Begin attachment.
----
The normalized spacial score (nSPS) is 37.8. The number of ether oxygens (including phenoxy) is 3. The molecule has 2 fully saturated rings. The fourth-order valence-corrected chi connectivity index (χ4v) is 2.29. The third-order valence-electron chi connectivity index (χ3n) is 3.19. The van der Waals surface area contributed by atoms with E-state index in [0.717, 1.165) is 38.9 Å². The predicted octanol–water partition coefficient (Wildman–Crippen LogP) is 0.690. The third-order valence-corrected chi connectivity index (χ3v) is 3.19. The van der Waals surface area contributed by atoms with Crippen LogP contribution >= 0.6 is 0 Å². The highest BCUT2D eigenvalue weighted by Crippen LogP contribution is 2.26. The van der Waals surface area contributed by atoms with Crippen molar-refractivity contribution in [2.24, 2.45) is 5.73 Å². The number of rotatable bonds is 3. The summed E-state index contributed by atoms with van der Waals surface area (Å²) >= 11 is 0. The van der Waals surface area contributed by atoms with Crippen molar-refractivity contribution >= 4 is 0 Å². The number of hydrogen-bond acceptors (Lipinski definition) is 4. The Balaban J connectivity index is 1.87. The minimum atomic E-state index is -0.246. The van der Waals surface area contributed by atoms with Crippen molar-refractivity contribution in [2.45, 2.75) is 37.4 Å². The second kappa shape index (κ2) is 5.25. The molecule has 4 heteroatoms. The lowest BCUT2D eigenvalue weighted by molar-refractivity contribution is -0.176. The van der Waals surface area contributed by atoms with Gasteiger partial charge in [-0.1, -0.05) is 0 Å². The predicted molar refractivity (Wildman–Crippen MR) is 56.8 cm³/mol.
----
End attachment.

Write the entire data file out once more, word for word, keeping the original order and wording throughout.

The normalized spacial score (nSPS) is 37.8. The number of ether oxygens (including phenoxy) is 3. The molecule has 2 fully saturated rings. The fourth-order valence-corrected chi connectivity index (χ4v) is 2.29. The third-order valence-electron chi connectivity index (χ3n) is 3.19. The van der Waals surface area contributed by atoms with E-state index in [0.717, 1.165) is 38.9 Å². The predicted octanol–water partition coefficient (Wildman–Crippen LogP) is 0.690. The third-order valence-corrected chi connectivity index (χ3v) is 3.19. The van der Waals surface area contributed by atoms with Crippen LogP contribution >= 0.6 is 0 Å². The highest BCUT2D eigenvalue weighted by Crippen LogP contribution is 2.26. The van der Waals surface area contributed by atoms with Crippen molar-refractivity contribution in [2.24, 2.45) is 5.73 Å². The number of rotatable bonds is 3. The summed E-state index contributed by atoms with van der Waals surface area (Å²) >= 11 is 0. The van der Waals surface area contributed by atoms with Crippen molar-refractivity contribution >= 4 is 0 Å². The number of hydrogen-bond acceptors (Lipinski definition) is 4. The Balaban J connectivity index is 1.87. The minimum atomic E-state index is -0.246. The van der Waals surface area contributed by atoms with Crippen molar-refractivity contribution in [2.45, 2.75) is 37.4 Å². The second kappa shape index (κ2) is 5.25. The molecule has 4 heteroatoms. The lowest BCUT2D eigenvalue weighted by molar-refractivity contribution is -0.176. The van der Waals surface area contributed by atoms with Gasteiger partial charge in [-0.1, -0.05) is 0 Å². The predicted molar refractivity (Wildman–Crippen MR) is 56.8 cm³/mol.